It's getting windy and cold again, the passage of the cold front just hours away. After getting smacked with a 55 knot gust that could have torn my mainsail and stopped my race I have taken the second reef earlier this time. Now I'm a little stressed not about the boat, but about the race as the rest of my group are still a little bit faster. They all have newer and faster boats that are more optimized for these reaching angles (my strong points are upwind and downwind) so I guess it's inevitable but still I do my best to walk the line between giving up miles and assuring that I won't wreck the boat before I escape the South.
I was just up on deck trimming, dressed in a waterproof top with tight latex seals at the neck and wrists (thanks GILL), neoprene hat underneath my helmet. With all the flying spray and waves breaking over the deck the visor on the helmet is the only thing that allows me to still be useful on the boat in the constant deluge. Oh what I wouldn't give to have a solid roof and perspex windows in the cockpit like the newer boats!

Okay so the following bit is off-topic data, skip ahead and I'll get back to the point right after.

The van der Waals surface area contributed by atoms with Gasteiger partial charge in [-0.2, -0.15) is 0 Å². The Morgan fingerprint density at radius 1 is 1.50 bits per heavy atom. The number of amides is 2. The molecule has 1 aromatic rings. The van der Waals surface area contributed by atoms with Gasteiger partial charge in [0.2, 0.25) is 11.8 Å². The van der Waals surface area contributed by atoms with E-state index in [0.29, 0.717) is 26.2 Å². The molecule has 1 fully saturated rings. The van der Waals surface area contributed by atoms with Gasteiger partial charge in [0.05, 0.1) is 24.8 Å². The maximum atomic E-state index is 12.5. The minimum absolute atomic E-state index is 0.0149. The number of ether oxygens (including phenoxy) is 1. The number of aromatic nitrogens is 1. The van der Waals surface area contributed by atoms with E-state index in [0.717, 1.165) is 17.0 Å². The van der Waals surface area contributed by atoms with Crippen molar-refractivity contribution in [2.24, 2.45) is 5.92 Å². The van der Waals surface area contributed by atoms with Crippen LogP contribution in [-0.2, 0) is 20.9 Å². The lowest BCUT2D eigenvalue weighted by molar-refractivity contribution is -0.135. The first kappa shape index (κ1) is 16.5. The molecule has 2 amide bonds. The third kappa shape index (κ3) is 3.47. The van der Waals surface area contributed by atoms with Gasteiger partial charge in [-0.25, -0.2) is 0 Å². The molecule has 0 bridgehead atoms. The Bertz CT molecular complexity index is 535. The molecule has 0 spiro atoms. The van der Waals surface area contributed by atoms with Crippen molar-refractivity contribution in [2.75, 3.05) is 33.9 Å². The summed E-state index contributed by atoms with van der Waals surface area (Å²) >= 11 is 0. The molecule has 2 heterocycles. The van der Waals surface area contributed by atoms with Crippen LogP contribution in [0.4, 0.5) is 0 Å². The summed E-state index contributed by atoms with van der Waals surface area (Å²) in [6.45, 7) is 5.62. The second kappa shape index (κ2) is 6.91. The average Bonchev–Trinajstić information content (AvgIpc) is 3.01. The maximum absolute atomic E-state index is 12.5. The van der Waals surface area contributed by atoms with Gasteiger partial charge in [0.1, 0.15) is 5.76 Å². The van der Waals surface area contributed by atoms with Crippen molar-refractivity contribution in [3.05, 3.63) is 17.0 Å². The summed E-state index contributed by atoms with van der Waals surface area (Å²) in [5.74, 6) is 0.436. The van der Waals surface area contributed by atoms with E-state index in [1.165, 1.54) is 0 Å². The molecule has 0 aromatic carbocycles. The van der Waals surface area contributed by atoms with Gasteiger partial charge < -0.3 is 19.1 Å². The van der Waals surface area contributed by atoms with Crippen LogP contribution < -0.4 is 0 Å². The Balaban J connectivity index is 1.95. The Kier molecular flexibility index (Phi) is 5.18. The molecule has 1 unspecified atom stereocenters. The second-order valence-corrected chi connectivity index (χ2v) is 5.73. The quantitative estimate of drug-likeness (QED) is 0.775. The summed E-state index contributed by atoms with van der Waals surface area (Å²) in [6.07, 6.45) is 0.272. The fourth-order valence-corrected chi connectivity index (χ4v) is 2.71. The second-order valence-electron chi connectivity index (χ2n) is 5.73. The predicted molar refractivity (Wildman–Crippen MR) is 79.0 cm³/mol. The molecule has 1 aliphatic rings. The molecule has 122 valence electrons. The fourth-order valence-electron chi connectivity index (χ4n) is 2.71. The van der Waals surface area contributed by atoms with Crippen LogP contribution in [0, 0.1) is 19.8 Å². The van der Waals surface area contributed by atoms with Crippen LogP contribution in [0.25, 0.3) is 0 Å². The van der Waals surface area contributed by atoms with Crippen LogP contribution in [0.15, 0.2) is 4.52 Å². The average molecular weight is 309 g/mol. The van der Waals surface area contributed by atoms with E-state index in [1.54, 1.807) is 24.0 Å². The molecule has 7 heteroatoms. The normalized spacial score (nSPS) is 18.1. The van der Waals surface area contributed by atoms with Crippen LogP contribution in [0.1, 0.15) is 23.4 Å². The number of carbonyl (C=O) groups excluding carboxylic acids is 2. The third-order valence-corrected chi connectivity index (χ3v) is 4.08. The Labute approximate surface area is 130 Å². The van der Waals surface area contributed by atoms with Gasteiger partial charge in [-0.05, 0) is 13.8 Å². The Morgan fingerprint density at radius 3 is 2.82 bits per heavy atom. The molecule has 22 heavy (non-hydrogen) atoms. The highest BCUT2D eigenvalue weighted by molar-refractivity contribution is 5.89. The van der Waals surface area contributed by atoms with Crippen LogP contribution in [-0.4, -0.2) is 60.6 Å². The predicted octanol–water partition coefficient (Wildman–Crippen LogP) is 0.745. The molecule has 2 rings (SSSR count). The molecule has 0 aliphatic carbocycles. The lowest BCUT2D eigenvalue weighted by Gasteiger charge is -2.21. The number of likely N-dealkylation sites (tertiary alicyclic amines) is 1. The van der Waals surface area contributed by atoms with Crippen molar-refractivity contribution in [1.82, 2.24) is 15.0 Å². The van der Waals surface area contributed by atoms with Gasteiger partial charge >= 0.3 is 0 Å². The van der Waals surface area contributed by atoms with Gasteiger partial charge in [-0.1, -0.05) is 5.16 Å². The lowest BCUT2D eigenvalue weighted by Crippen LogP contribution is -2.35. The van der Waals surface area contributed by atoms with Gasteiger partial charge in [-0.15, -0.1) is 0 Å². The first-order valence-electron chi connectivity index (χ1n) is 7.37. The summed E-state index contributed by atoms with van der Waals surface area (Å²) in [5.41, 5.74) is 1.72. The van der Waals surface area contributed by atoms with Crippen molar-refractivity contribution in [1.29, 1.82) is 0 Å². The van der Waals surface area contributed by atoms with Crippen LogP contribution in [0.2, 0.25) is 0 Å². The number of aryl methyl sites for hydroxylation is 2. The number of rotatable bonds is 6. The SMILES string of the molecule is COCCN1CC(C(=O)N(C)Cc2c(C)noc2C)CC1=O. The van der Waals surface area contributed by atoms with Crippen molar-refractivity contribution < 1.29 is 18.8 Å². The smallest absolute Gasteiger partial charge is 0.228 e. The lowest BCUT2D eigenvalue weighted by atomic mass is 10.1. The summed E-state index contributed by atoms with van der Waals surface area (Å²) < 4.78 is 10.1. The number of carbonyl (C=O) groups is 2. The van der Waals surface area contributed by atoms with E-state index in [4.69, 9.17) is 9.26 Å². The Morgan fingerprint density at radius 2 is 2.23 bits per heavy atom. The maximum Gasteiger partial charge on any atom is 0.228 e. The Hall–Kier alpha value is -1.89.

I was standing in the cockpit considering whether I should perhaps shake out a reef to power up the boat to get through the confused seas when a stronger 35 knots gust came through and the boat slammed its nose down the valley of a wave and accelerated to 27.2 knots of speed. "Nope" I said to myself, I think we have all the power we need right now!
Down below there is little respite as I pump all the compartments dry twice a day to recover the water that forces its way past my continued efforts to stop every hole. All things considered, Foresight Natural Energy is a pretty dry boat, but even the best seals on doors, winches and deck fittings cede ground to the constant watery attack. Fortunately the rythme of the South means that there's a ridge of high pressure and lighter winds to recuperate from the last blasting and prepare for the next!